Postmodern Architecture Dome

Postmodern Architecture: What It Is, Characteristics And Examples

Morgan McBride6-Minute Read
March 08, 2022

When you’re starting the home buying process, an important factor to consider is what type of architectural design styles appeal to you. The look and layout of a home can be heavily influenced by particular eras of history. It can be helpful to go into your home buying process with a sense of the key characteristics of various design trends and which ones best fit your taste as a prospective homeowner.

One of the more dynamic and discussed architectural trends of the 20th century is postmodernism. Postmodern architecture is a unique and playful home design style. In this article you will learn more about the history of postmodernism and how to find a postmodern home.

What Is Postmodern Architecture?

Postmodern architecture, also known as “PoMo,” is a design style that embraces experimentation. The designs are eclectic, colorful, and feature many elements that are purely decorative, with no structural design purpose. These buildings are often whimsical and eye-catching, making postmodern buildings a very popular type of house still today.

Modern Vs. Postmodern Architecture

In order to fully understand postmodern architecture, it’s important to gain a clearer sense of how postmodernist design differs from modern architecture and why the discussion of these two design styles can sometimes be so polarizing.

Modern architecture first became popular in the 1920s and ’30s, in response to the revivalist trends that had previously been holding command over the architectural world for decades. This design style values simplicity and functionality, placing emphasis on boxy and rectangular shapes, clean lines, the use of industrial materials like steel, iron, glass and concrete and a minimalistic approach to ornamentation.

Postmodernist architects felt that modernism – especially midcentury modernism – was dull, unimaginative and lacked any elements of cultural expression. Modernists and supporters of more conservative architectural styles, on the other hand, believed that architecture was not a field that was meant to place focus on artistry over utility, and that postmodern designs were often ugly and gaudy as a result.

History Of Postmodern Architecture

The postmodern architectural style emerged in the 1960s and ’70s and rose to greater prominence in the ’80s and ’90s as a reaction to modernist trends that had grown popular in the U.S. and Europe. The postmodernism movement can primarily be characterized by its rejection of convention and uniformity as well as its insistence on the need for richness, beauty and a little bit of fun in architecture.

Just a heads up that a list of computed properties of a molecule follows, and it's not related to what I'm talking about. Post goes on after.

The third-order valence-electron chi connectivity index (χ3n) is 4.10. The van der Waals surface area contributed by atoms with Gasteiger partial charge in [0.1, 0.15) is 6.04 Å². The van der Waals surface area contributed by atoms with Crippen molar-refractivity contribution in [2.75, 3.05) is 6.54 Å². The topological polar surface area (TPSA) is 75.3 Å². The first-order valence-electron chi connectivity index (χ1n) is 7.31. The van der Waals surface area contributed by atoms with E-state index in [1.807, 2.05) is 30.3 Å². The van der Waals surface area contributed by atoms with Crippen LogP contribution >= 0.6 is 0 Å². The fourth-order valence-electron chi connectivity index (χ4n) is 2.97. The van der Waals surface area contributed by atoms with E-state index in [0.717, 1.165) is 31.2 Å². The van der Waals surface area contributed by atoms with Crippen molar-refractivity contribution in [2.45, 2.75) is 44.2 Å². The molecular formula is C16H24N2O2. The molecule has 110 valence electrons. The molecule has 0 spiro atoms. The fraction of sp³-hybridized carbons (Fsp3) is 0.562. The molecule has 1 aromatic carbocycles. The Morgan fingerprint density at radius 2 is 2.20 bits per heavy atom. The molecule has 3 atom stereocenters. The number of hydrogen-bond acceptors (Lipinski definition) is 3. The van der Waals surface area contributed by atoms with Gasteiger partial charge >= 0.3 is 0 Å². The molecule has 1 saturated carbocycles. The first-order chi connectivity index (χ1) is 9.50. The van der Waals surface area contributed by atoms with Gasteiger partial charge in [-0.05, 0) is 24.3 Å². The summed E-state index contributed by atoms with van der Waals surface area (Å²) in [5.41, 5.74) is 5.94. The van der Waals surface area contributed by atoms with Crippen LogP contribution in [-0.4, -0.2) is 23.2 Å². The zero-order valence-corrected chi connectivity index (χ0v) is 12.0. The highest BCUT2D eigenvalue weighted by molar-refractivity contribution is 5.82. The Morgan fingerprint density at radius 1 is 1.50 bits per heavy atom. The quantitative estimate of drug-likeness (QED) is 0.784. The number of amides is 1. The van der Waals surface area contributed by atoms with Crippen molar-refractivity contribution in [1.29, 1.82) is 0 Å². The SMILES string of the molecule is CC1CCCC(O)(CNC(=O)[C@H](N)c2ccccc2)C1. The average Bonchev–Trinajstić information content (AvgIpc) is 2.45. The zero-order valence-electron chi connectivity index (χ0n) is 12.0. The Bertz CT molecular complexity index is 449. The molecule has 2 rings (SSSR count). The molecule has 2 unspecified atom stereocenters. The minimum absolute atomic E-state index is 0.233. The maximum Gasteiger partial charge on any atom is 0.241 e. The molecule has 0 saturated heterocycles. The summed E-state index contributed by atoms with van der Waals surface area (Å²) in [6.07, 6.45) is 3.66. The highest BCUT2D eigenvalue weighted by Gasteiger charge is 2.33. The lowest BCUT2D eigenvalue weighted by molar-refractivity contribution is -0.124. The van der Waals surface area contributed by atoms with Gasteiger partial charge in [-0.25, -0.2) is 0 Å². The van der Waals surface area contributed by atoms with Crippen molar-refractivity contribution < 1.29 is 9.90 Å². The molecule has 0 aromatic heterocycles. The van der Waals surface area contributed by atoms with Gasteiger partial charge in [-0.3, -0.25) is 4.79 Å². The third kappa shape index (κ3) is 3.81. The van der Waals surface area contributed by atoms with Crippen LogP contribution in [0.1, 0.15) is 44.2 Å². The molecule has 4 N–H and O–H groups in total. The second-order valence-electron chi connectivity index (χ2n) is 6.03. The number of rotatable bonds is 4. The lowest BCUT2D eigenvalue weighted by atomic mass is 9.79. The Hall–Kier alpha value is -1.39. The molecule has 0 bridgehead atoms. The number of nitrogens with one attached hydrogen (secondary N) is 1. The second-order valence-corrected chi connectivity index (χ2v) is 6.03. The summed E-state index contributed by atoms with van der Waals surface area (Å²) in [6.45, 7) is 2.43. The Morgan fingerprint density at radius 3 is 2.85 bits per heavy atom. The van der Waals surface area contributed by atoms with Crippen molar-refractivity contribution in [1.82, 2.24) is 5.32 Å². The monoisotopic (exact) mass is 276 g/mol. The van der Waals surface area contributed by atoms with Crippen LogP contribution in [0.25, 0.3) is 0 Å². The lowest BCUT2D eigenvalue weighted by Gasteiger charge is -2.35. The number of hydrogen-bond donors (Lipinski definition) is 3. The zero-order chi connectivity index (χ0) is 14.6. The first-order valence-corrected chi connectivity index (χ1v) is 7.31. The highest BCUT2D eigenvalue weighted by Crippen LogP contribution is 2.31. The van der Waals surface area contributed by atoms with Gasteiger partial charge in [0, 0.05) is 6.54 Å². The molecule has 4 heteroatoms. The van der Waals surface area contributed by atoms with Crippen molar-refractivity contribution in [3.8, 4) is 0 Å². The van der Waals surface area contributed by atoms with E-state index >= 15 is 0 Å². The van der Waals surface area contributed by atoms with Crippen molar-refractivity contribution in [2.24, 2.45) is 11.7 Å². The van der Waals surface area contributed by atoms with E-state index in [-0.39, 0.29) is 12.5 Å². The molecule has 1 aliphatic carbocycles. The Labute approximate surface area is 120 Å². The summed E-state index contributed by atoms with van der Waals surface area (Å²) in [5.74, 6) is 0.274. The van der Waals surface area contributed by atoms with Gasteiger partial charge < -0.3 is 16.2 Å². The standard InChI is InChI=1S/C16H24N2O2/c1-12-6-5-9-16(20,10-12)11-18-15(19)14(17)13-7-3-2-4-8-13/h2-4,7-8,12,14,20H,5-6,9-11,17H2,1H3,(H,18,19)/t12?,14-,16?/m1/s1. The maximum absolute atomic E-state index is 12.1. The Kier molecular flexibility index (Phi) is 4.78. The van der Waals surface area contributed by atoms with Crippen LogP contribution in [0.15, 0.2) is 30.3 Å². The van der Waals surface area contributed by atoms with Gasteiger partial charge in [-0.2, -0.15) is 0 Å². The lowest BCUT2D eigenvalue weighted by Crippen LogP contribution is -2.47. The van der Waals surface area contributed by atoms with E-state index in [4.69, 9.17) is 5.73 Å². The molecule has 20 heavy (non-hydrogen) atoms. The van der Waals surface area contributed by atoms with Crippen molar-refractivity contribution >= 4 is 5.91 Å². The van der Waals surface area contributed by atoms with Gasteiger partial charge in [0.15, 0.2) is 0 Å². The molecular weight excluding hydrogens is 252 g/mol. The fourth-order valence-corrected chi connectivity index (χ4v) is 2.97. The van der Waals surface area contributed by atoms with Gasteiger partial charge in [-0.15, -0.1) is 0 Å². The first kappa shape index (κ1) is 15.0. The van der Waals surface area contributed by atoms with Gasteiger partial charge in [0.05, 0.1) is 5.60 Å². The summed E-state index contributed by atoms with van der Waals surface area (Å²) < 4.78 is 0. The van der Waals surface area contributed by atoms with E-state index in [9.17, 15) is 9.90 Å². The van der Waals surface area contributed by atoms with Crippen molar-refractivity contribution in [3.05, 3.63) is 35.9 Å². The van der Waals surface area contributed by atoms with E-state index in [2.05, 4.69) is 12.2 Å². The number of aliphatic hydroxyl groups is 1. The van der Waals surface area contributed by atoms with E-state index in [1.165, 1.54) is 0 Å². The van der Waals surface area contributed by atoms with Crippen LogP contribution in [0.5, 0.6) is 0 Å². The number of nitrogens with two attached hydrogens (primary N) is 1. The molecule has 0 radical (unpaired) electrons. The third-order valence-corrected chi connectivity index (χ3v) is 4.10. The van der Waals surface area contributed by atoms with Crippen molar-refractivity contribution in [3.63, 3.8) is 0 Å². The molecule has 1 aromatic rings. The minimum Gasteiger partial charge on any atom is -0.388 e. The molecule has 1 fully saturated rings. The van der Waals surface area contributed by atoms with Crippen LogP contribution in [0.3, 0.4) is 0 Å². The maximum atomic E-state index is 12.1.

In 1966, architect and theorist Robert Venturi published a book titled “Complexity and Contradiction in Architecture,” which laid out some of the key tenets of the postmodern movement and became a highly influential text for future architects interested in postmodernism.

The book encourages the use of hybrid elements and the celebration of pop culture in architectural design. Another one of his works, “Learning from Las Vegas” (1972), delved deeper into postmodernism and explored the use of historical trends in more current designs as they appeared on the Las Vegas Strip.

Famous Postmodern Architects

There are several main architects that spearheaded the postmodern architecture movement. These include:

Robin Venturi

Robin Venturi is considered the father of the postmodernism movement. His design of The Vanna Venturi House is marked as the first postmodern home built.

Frank Gehry

Gehry has designed a variety of homes and buildings that are considered major attractions to this day. Many of the buildings appear to twist or flow with unique, curved lines. His designs include El Peix in Barcelona, the Dancing House in Prague, the Museum of Pop Culture in Seattle, and the Walt Disney Concert Hall in Los Angeles.

Michael Graves

Graves began his architecture career as a modernist but then switched to postmodernism. He particularly loved the cubist style elements and using bold color. His famous works include the Dolphin and Swan resorts at Walt Disney World, the Humana building in Kentucky, and the Denver Public Library.

Charles Moore

Moore loved designing buildings with bold colors, eclectic lines, and unusual material combinations. His notable work includes the Sea Ranch in Sonoma, The Mutual Savings Bank Building in San Francisco, and the Piazza d'Italia in New Orleans.

Philip Johnson

Johnson designed many modern and postmodern buildings. He especially built tall, soaring skyscrapers. His work includes the Gate of Europe towers in Madrid, the Lipstick Building in New York City, and PPG Place in Pittsburgh.

Postmodern Architecture Characteristics

The uniqueness of postmodern architecture might make it seem difficult for it to be summarized concisely, but there are a few prominent features a building needs to have for it to be considered postmodern. These features are all reflective of the postmodern movement’s intention of deviating from the architectural norms of the time.